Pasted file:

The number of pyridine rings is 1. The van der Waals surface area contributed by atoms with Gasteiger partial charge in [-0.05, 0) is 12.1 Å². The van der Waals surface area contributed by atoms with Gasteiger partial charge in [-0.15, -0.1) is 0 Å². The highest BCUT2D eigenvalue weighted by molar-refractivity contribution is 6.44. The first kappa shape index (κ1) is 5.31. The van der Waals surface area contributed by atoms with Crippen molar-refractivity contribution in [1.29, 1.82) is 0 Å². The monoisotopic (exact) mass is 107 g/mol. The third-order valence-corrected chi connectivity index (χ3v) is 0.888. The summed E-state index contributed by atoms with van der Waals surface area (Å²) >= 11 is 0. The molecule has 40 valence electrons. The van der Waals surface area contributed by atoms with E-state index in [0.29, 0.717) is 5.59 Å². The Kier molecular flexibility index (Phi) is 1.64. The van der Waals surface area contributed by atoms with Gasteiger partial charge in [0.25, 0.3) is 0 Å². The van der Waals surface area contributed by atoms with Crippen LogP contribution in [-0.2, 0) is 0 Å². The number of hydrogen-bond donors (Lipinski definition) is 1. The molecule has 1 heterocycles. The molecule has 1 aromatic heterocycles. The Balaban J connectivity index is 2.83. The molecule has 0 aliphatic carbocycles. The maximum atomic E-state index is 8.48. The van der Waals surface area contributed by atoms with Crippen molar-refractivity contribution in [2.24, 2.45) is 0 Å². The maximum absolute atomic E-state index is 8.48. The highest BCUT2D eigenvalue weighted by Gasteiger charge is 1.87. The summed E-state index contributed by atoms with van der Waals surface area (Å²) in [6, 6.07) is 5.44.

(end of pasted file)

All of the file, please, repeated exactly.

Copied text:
The number of pyridine rings is 1. The van der Waals surface area contributed by atoms with Gasteiger partial charge in [-0.05, 0) is 12.1 Å². The van der Waals surface area contributed by atoms with Gasteiger partial charge in [-0.15, -0.1) is 0 Å². The highest BCUT2D eigenvalue weighted by molar-refractivity contribution is 6.44. The first kappa shape index (κ1) is 5.31. The van der Waals surface area contributed by atoms with Crippen molar-refractivity contribution in [1.29, 1.82) is 0 Å². The monoisotopic (exact) mass is 107 g/mol. The third-order valence-corrected chi connectivity index (χ3v) is 0.888. The summed E-state index contributed by atoms with van der Waals surface area (Å²) >= 11 is 0. The molecule has 40 valence electrons. The van der Waals surface area contributed by atoms with E-state index in [0.29, 0.717) is 5.59 Å². The Kier molecular flexibility index (Phi) is 1.64. The van der Waals surface area contributed by atoms with Gasteiger partial charge in [0.25, 0.3) is 0 Å². The van der Waals surface area contributed by atoms with Crippen LogP contribution in [-0.2, 0) is 0 Å². The number of hydrogen-bond donors (Lipinski definition) is 1. The molecule has 1 heterocycles. The molecule has 1 aromatic heterocycles. The Balaban J connectivity index is 2.83. The molecule has 0 aliphatic carbocycles. The maximum atomic E-state index is 8.48. The van der Waals surface area contributed by atoms with Crippen molar-refractivity contribution in [2.24, 2.45) is 0 Å². The maximum absolute atomic E-state index is 8.48. The highest BCUT2D eigenvalue weighted by Gasteiger charge is 1.87. The summed E-state index contributed by atoms with van der Waals surface area (Å²) in [6, 6.07) is 5.44.